# Polynomial Interpolation

Cursory introductions to AI/ML often reference the black box—that is, the notion of a function whose inner workings are uninterpretable—in describing machine learning models. They're not wrong; we truly don't understand how and why these models work—and not without reason. Real-world data is often multidimensional in nature and embeds complex relationships that can't be articulated using conventional statistics.

So there's a reason why we turn to the black box model. It's got clear advantages, of course; we never could've made so much progress in ML research if we hadn't embraced the "it works because it works" mentality. But there's also loads of drawbacks, especially when ML meets decision-making. When we turn to computers to make decisions, we suddenly hesitate to trust their judgement. That's because, when real-world consequences are involved, it's not enough to say "the computer made me do it" to justify our actions; clear, founded reasoning must follow. The black box isn't going to cut it for high-stakes usage.

So how do we begin to understand the models we've spent years building? It's a daunting task, but, as good scientific practice suggests, we could begin by simplifying the problem and solving it with a foundation of solid mathematical principles. Enter the interpolation problem, a "predecessor" of sorts to machine learning. First, some notation:

Let

Now, suppose a function

The problem arises: how do we construct a tractable interpolant

A reasonable first approach leverages the fact that there exists a unique polynomial of degree

Lagrange interpolation enables us to find explicit coefficients. Consider the following construction of a polynomial:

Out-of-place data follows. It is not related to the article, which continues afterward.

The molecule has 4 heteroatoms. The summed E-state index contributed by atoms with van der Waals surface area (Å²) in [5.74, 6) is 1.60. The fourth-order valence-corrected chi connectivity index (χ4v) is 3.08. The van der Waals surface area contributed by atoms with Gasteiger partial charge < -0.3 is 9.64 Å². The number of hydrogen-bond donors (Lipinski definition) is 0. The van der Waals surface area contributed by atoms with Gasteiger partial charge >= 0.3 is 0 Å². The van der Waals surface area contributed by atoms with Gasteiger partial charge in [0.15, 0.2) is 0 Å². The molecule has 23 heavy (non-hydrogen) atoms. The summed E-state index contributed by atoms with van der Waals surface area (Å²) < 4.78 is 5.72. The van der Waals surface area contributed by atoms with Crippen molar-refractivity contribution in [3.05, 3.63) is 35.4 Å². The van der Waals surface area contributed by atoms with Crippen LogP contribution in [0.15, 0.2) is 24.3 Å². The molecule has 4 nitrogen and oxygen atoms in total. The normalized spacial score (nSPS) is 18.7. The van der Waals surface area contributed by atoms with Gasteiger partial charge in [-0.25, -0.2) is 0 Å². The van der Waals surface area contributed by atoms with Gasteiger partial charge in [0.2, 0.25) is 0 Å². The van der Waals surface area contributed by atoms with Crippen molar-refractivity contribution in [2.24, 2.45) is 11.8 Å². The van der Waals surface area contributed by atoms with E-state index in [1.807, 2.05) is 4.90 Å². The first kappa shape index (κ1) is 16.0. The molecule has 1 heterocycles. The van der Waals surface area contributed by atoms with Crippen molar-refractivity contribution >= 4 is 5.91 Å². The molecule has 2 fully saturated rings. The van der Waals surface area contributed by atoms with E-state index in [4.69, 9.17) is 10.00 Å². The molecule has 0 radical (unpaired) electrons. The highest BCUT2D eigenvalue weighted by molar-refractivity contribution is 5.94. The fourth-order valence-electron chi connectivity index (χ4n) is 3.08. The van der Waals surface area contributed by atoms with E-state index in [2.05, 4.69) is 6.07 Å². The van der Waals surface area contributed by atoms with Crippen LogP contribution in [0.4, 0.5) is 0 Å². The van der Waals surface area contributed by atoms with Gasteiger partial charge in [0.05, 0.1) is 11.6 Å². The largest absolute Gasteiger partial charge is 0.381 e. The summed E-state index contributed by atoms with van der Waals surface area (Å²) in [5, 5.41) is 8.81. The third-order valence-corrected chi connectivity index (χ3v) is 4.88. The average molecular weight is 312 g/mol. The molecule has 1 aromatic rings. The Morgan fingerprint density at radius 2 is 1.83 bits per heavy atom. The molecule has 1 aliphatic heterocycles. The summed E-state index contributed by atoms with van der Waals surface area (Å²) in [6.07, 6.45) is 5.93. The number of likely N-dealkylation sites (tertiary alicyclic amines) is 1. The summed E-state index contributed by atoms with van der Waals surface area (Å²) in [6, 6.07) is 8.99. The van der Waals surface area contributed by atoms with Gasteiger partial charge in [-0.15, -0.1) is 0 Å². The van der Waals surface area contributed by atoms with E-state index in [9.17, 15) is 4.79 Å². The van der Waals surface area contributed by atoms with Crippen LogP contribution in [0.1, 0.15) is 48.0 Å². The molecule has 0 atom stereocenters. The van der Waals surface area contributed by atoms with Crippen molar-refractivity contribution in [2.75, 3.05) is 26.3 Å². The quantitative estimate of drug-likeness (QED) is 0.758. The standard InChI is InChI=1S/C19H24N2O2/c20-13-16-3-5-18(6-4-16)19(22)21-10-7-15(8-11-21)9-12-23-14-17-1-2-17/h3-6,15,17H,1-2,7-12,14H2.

So how well does our interpolant perform? Let's put it to the test. I begin by sampling evenly-spaced points
on

```
import scipy
import numpy as np
import matplotlib.pyplot as plt
f = scipy.special.legendre(3)
x = np.linspace(-1, 1, 16)
y = f(x)
p = scipy.interpolate.lagrange(x, y)
fig, ax = plt.subplots(1, 2, figsize=[10, 3])
for i in (0, 1):
ax[i].set_xlim([-1.25, 1.25])
ax[i].set_ylim([-1.25, 1.25])
ax[i].scatter(x, y)
d = np.linspace(-1.25, 1.25, 500)
ax[1].plot(d, p(d), 'g')
```

Here, the Lagrange interpolation works like a charm. But that's to be expected; we're using a polynomial to interpolate a polynomial. What if we test our method with a harder task, like interpolating a transcendental function?

```
import scipy
import numpy as np
import matplotlib.pyplot as plt
f = lambda x: 1 / np.cosh(5 * x)
x = np.linspace(-1, 1, 16)
y = f(x)
p = scipy.interpolate.lagrange(x, y)
fig, ax = plt.subplots(1, 2, figsize=[10, 3])
for i in (0, 1):
ax[i].set_xlim([-1.25, 1.25])
ax[i].set_ylim([-0.25, 1.25])
ax[i].scatter(x, y)
d = np.linspace(-1.25, 1.25, 500)
ax[1].plot(d, p(d), 'g')
```

The key takeaway is that, like in machine learning, unexpected behavior can arise as a natural consequence of the method in numerical analysis. By understanding the mathematical basis for these errors, we can develop robust mitigation techniques.

- Aaron